One of the most amazing (and terrifying) things about owning a business it that there are a thousand different tasks that you are responsible for. My favorite days, as you might expect, are those spent in the studio. I always start with coffee at home, answer emails from the night before, make a to-do list, and tend to any other pressing business matters. Once I get to the studio, my day consists of throwing that week’s work, trimming, rotating drying pieces, attaching handles, and making a big mess. The last studio day of the week is spent glazing and firing my work, a task that always makes my studio look like a Color Run just blew through. Every Sunday I completely clean and organize my space– it’s like a fresh new canvas for Monday.

What is the thing you’re proudest of that you (or the company as a whole) have done so far?

I have really tried to be present in and enjoy all of my little accomplishments along the way. My first wholesale account was a huge one. My first trip to New York (I know!) was to deliver an order to a shop in the West Village. I’ve met so many really amazing people who have had a huge impact on my work, my perspective, everything. I think right now though, I’m most proud to just be where I am. Making my living as a potter. Staying open and positive. Growing.

-We love your aesthetic- how did it come about and what inspires it?

Thank you! I get inspiration from so many different places. From classic design, from photography, from traveling, from a place of necessity. The core of my aesthetic comes from Danish and Scandinavian design. I feel like there is a really wonderful movement happening in ceramics right now. I love the marriage of handmade pottery with the sophistication of modern form. There is also an ever-present secondary inspiration that fuels the professional aspect of my work. That comes from watching so many other people succeed with nothing more than talent, hard work, and kindness.

What brands or businesses do you admire or want to emulate (in terms of values, etc.)?

Oh gosh, there are so many. I really love Houndstooth Coffee in Austin (probably the thing I miss most!). It’s a great little coffee shop where the first ideas for P&C were born, but specifically, I love how pared down they are. Just a few basic drinks on the menu, but all so delicious. It drives home the idea to do a few things, but do them really well.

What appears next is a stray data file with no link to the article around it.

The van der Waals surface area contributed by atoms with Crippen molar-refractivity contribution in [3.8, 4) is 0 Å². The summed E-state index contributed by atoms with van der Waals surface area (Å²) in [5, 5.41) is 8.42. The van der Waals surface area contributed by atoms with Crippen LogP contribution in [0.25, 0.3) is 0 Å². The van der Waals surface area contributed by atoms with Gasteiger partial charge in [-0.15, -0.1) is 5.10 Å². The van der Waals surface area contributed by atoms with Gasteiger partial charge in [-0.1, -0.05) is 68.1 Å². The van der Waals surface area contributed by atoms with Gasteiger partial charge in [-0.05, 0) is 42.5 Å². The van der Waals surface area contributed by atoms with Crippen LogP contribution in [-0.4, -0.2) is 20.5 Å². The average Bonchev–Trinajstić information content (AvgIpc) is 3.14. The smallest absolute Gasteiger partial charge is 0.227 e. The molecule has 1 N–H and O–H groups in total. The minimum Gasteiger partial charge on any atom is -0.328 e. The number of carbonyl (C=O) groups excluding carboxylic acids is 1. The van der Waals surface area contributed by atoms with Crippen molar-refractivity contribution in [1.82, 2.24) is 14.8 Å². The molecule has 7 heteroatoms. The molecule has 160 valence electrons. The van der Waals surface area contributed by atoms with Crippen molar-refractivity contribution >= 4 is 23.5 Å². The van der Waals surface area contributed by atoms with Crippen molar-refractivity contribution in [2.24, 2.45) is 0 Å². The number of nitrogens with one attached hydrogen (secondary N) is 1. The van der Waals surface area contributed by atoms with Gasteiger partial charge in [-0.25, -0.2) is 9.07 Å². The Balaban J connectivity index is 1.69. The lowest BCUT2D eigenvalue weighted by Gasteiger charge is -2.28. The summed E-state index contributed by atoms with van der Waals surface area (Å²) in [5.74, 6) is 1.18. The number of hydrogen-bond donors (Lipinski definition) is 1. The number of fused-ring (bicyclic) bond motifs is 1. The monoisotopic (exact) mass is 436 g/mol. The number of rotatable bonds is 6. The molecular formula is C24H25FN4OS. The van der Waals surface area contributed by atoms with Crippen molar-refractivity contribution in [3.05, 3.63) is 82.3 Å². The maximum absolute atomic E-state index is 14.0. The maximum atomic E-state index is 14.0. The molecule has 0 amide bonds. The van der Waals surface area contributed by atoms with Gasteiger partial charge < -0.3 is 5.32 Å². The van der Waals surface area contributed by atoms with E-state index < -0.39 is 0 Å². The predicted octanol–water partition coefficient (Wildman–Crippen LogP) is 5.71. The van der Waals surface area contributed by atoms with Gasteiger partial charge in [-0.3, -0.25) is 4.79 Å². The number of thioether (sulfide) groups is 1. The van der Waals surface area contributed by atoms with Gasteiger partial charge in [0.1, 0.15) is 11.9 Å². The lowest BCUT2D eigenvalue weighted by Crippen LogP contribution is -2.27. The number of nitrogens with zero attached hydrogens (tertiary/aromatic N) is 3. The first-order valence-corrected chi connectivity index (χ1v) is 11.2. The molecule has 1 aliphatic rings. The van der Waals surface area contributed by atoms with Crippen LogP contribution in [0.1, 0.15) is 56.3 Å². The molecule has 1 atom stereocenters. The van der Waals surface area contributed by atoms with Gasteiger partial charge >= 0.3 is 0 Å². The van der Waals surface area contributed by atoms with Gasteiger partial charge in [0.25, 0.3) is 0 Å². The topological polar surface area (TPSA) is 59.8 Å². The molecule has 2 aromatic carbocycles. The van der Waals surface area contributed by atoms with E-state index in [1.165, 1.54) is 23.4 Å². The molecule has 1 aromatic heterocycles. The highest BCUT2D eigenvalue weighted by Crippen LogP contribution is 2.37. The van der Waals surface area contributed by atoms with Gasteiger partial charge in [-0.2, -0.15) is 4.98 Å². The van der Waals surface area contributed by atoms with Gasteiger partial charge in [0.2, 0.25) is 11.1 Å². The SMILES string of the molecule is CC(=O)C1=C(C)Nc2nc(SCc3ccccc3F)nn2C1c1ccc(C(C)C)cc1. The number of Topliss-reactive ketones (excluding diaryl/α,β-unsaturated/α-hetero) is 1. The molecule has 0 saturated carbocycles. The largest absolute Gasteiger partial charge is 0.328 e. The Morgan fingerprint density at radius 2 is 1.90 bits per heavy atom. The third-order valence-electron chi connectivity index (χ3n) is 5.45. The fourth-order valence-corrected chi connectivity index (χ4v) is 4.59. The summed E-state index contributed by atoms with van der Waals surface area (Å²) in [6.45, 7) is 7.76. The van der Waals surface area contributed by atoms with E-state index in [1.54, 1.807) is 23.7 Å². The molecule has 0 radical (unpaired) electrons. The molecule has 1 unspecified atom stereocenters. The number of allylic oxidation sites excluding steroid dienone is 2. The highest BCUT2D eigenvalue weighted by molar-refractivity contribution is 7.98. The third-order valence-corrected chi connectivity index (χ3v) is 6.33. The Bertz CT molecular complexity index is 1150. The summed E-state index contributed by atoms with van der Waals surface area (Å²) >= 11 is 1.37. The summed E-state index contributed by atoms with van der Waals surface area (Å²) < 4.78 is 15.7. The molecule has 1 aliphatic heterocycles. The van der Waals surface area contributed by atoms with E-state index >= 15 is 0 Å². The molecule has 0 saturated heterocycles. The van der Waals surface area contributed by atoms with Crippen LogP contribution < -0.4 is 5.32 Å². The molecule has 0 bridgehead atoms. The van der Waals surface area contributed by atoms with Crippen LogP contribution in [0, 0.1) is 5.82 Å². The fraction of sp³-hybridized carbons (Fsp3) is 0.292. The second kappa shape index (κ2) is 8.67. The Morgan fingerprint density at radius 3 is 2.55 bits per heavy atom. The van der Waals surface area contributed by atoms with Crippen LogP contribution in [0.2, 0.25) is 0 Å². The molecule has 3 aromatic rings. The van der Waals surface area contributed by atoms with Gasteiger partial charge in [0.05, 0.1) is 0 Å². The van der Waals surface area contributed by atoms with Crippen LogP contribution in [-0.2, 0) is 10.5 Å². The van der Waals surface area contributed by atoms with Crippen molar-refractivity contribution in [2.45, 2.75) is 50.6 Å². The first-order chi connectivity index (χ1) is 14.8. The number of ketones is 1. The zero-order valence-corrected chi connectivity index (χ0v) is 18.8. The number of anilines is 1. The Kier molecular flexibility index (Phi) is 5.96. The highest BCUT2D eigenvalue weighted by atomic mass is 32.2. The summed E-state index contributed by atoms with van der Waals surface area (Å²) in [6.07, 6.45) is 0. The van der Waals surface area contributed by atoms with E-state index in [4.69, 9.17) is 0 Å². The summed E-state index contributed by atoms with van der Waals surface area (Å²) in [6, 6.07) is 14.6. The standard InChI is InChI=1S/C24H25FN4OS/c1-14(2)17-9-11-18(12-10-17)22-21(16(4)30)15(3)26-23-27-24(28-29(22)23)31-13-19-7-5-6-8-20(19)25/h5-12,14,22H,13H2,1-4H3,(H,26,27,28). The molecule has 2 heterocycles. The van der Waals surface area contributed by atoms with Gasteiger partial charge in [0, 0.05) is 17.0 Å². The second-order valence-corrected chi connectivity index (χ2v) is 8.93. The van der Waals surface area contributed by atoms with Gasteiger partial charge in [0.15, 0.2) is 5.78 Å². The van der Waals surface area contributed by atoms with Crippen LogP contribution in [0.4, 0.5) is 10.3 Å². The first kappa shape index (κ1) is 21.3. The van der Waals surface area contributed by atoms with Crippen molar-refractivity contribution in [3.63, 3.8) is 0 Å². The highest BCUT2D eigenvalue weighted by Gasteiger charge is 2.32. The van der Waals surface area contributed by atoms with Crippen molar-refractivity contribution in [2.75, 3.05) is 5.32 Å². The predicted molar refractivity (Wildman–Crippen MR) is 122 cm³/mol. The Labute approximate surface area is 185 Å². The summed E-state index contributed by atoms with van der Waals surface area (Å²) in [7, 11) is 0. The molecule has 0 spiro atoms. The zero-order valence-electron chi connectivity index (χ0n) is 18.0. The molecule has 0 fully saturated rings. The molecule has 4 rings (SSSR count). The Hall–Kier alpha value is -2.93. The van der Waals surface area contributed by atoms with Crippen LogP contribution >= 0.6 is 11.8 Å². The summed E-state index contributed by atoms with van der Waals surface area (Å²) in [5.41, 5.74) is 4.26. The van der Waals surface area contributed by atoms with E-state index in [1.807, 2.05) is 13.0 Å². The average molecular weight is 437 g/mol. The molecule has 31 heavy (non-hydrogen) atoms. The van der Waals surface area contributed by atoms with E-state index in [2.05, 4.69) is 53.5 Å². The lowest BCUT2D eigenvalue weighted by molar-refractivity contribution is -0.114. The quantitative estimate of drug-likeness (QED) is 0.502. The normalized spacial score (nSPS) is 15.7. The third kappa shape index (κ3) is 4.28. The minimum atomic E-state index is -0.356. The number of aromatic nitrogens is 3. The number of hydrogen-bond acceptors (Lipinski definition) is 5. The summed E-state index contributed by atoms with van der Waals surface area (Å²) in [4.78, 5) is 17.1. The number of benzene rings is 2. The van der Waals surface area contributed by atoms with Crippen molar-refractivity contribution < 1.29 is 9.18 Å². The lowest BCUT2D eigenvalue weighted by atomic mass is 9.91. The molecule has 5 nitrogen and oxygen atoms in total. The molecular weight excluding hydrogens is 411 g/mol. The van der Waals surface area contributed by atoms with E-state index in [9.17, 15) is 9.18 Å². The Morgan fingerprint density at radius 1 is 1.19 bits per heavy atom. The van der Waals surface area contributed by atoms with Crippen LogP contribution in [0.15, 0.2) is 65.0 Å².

I’m really excited to be working on a collaboration right now with Son of a Sailor, a fabulous little company who really believes in supporting other makers, and creating a sense of community and support in lieu of competition. I think this is a huge key to success. I also feel so fortunate to be a part of the collection at Amelia in Oxford, Ms, one of the most beautifully curated shops in the country. It’s a true gem. Really, there are far too many other brands to name. I think the important thing to note is that all of the brands and business I admire embody the same principles that I strive to follow: hard work, progress, determination, originality, and kindness.

paperandclay16 (1)
What has been the biggest challenge starting business so far, and what are you doing to solve it?

So far, by biggest challenge has been figuring out HOW to sell my work. In the beginning, I thought it was important to have many wholesale accounts, and I was lucky enough to have some wonderful shops interested in my work. I soon discovered however, that because my work is so time intensive, I can’t produce enough work to supply those stockists and make a profit. I’ve since paired down to a few shops that I love to work with, and have focused more on direct customer interaction. The results were a much more profitable and much less stressful January.

What was the best piece of business advice you were given when you started?

“Get out of your own way!” I’m not sure if that’s specifically business advice, and I’m actually not sure who said it, but I remember it every day.